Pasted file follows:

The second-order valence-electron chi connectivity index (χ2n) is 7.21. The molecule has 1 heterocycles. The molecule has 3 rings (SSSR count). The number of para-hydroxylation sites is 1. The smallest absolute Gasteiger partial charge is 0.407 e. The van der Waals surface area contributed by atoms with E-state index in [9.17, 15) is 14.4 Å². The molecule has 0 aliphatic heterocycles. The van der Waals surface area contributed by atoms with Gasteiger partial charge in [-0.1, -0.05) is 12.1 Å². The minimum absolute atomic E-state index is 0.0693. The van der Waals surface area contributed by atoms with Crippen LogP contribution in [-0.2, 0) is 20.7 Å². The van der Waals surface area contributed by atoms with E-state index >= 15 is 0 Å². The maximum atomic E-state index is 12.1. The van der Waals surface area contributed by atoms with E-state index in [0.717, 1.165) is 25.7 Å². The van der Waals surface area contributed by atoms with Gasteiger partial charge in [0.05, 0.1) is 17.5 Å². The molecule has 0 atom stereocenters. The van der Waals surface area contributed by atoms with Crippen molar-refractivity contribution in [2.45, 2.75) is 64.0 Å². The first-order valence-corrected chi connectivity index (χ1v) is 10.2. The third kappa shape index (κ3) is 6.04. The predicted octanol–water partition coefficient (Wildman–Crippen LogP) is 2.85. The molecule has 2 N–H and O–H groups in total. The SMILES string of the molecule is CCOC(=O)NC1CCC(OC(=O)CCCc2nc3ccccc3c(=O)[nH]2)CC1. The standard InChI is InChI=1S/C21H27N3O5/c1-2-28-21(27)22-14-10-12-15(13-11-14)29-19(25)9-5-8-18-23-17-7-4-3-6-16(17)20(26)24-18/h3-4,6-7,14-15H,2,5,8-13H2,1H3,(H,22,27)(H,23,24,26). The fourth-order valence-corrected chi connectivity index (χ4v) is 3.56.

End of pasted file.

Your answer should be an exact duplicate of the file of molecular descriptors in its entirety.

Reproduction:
The second-order valence-electron chi connectivity index (χ2n) is 7.21. The molecule has 1 heterocycles. The molecule has 3 rings (SSSR count). The number of para-hydroxylation sites is 1. The smallest absolute Gasteiger partial charge is 0.407 e. The van der Waals surface area contributed by atoms with E-state index in [9.17, 15) is 14.4 Å². The molecule has 0 aliphatic heterocycles. The van der Waals surface area contributed by atoms with Gasteiger partial charge in [-0.1, -0.05) is 12.1 Å². The minimum absolute atomic E-state index is 0.0693. The van der Waals surface area contributed by atoms with Crippen LogP contribution in [-0.2, 0) is 20.7 Å². The van der Waals surface area contributed by atoms with E-state index >= 15 is 0 Å². The maximum atomic E-state index is 12.1. The van der Waals surface area contributed by atoms with E-state index in [0.717, 1.165) is 25.7 Å². The van der Waals surface area contributed by atoms with Gasteiger partial charge in [0.05, 0.1) is 17.5 Å². The molecule has 0 atom stereocenters. The van der Waals surface area contributed by atoms with Crippen molar-refractivity contribution in [2.45, 2.75) is 64.0 Å². The first-order valence-corrected chi connectivity index (χ1v) is 10.2. The third kappa shape index (κ3) is 6.04. The predicted octanol–water partition coefficient (Wildman–Crippen LogP) is 2.85. The molecule has 2 N–H and O–H groups in total. The SMILES string of the molecule is CCOC(=O)NC1CCC(OC(=O)CCCc2nc3ccccc3c(=O)[nH]2)CC1. The standard InChI is InChI=1S/C21H27N3O5/c1-2-28-21(27)22-14-10-12-15(13-11-14)29-19(25)9-5-8-18-23-17-7-4-3-6-16(17)20(26)24-18/h3-4,6-7,14-15H,2,5,8-13H2,1H3,(H,22,27)(H,23,24,26). The fourth-order valence-corrected chi connectivity index (χ4v) is 3.56.